Diehard Harry Potter fans may find the questions too easy because the game covers all seven books with the 600 questions. So, with only 80-90 questions per book, the question writers did not have to dig too deep. But, this can also be beneficial as not everyone has devoured the books 6 times each. Eh, who’s counting?
And one extra: Harry Potter Trading Card Game (TCG)
The Harry Potter Trading Card Game was initially released in 2001 during what I consider the height of trading card games. At the same time, prominent card games like Magic, Pokemon, and Yu-gi-oh were being released; in addition to myriad other card games.
The game created an immersive universe for children that quickly catapulted it to the 2nd most popular toy according to one list. Unfortunately, the game is now out of print.
However, that need not stop you from finding cards online, particularly through eBay. A two player starter set can be acquired for rough $12 and you can buy bulk cards for around $.04 each. Rarer and more powerful cards will cost you more.
Players each have 60-card decks that use to duel one another. In all, there were roughly 500 unique cards printed across 5 different sets.
And, as promised, one to absolutely avoid:
Harry Potter Quidditch, the Game
Harry Potter Quidditch, not to be confused with the generally loved Playstation 2 video game, may not be the worst Harry Potter board game but it is one of the better looking. And that’s why I’m listing it as one to avoid. Because it should be better than it is!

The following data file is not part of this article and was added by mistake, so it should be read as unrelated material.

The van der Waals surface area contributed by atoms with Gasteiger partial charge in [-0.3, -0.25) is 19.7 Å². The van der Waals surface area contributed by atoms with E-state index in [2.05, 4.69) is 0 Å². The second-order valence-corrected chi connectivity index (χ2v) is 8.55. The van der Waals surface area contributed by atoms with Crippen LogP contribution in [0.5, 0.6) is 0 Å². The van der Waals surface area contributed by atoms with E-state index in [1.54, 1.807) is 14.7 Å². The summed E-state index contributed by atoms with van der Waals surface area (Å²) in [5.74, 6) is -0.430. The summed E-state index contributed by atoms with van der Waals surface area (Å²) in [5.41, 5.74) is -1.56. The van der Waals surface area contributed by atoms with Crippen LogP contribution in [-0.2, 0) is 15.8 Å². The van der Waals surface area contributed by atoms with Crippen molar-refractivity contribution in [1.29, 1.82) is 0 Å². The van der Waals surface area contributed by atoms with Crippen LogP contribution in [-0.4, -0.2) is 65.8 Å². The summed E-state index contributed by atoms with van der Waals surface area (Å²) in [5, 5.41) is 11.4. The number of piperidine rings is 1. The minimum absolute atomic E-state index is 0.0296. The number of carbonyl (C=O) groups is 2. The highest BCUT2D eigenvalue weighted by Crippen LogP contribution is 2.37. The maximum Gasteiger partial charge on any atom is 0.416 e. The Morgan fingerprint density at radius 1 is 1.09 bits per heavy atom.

Of course, there is a forum thread on the web entitled “What to do with this piece of junk?”. That may be all you need to know.
Game logistics are:
- Randomly place tokens, one of which is the golden snitch, onto a hex-tiled board.
- Divided participants into two teams if more than two players.
- When you land on a quaffle, attempt to shoot it with a catapult. Consensus seems to be that the chances of actually scoring through this method are essentially zero.
- Eventually someone lands on the tile hiding the snitch. Just hopefully it was the seeker so everyone can be put of their misery.
If you are not dissuaded or you just like playing painful games, then you can pick up a copy for around $20 on eBay.
List of other Harry Potter Games
- Harry Potter Chamber of Secrets Trivia – uses a quidditch framework to surround a trivia game
- Harry Potter Mystery at Hogwarts – Harry Potter themed Clue
- Harry Potter Triwizard Maze Game – Reminiscent of Trouble but with some twists
To be honest, there are more Harry Potter themed games, but none of them seem particularly interesting outside of possibly the Scene It? games. If that’s your thing,